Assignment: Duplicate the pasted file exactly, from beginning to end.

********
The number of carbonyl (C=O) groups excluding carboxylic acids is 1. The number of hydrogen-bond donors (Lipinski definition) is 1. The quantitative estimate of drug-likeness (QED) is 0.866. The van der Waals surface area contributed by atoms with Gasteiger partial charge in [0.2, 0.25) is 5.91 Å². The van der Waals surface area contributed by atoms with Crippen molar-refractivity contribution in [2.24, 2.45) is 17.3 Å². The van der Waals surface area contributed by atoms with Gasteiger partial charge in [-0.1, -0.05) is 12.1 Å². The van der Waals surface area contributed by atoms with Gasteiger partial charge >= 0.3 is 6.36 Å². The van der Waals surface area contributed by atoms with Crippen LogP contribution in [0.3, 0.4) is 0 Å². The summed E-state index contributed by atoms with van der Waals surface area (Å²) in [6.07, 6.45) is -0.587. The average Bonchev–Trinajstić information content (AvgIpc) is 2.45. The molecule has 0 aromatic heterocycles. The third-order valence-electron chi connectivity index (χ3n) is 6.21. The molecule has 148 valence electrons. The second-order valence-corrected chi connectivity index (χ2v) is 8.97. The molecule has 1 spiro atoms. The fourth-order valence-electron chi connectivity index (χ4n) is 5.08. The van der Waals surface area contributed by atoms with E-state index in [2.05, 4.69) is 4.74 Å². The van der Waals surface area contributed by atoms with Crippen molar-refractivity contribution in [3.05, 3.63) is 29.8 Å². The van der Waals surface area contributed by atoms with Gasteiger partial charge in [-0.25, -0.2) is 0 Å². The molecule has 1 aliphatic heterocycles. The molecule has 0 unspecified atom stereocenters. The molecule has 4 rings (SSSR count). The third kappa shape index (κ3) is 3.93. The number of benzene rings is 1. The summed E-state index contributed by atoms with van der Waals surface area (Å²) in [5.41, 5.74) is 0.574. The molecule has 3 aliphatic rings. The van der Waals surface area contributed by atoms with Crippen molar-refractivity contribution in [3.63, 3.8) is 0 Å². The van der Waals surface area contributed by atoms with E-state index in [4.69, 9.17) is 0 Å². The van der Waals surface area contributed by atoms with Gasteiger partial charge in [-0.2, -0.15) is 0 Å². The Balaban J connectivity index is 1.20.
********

The number of carbonyl (C=O) groups excluding carboxylic acids is 1. The number of hydrogen-bond donors (Lipinski definition) is 1. The quantitative estimate of drug-likeness (QED) is 0.866. The van der Waals surface area contributed by atoms with Gasteiger partial charge in [0.2, 0.25) is 5.91 Å². The van der Waals surface area contributed by atoms with Crippen molar-refractivity contribution in [2.24, 2.45) is 17.3 Å². The van der Waals surface area contributed by atoms with Gasteiger partial charge in [-0.1, -0.05) is 12.1 Å². The van der Waals surface area contributed by atoms with Gasteiger partial charge >= 0.3 is 6.36 Å². The van der Waals surface area contributed by atoms with Crippen LogP contribution in [0.3, 0.4) is 0 Å². The summed E-state index contributed by atoms with van der Waals surface area (Å²) in [6.07, 6.45) is -0.587. The average Bonchev–Trinajstić information content (AvgIpc) is 2.45. The molecule has 0 aromatic heterocycles. The third-order valence-electron chi connectivity index (χ3n) is 6.21. The molecule has 148 valence electrons. The second-order valence-corrected chi connectivity index (χ2v) is 8.97. The molecule has 1 spiro atoms. The fourth-order valence-electron chi connectivity index (χ4n) is 5.08. The van der Waals surface area contributed by atoms with E-state index in [2.05, 4.69) is 4.74 Å². The van der Waals surface area contributed by atoms with Crippen molar-refractivity contribution in [3.05, 3.63) is 29.8 Å². The van der Waals surface area contributed by atoms with Gasteiger partial charge in [-0.25, -0.2) is 0 Å². The molecule has 1 aliphatic heterocycles. The molecule has 0 unspecified atom stereocenters. The molecule has 4 rings (SSSR count). The third kappa shape index (κ3) is 3.93. The number of benzene rings is 1. The summed E-state index contributed by atoms with van der Waals surface area (Å²) in [5.41, 5.74) is 0.574. The molecule has 3 aliphatic rings. The van der Waals surface area contributed by atoms with Crippen molar-refractivity contribution in [3.63, 3.8) is 0 Å². The van der Waals surface area contributed by atoms with E-state index in [4.69, 9.17) is 0 Å². The van der Waals surface area contributed by atoms with Gasteiger partial charge in [-0.2, -0.15) is 0 Å². The Balaban J connectivity index is 1.20.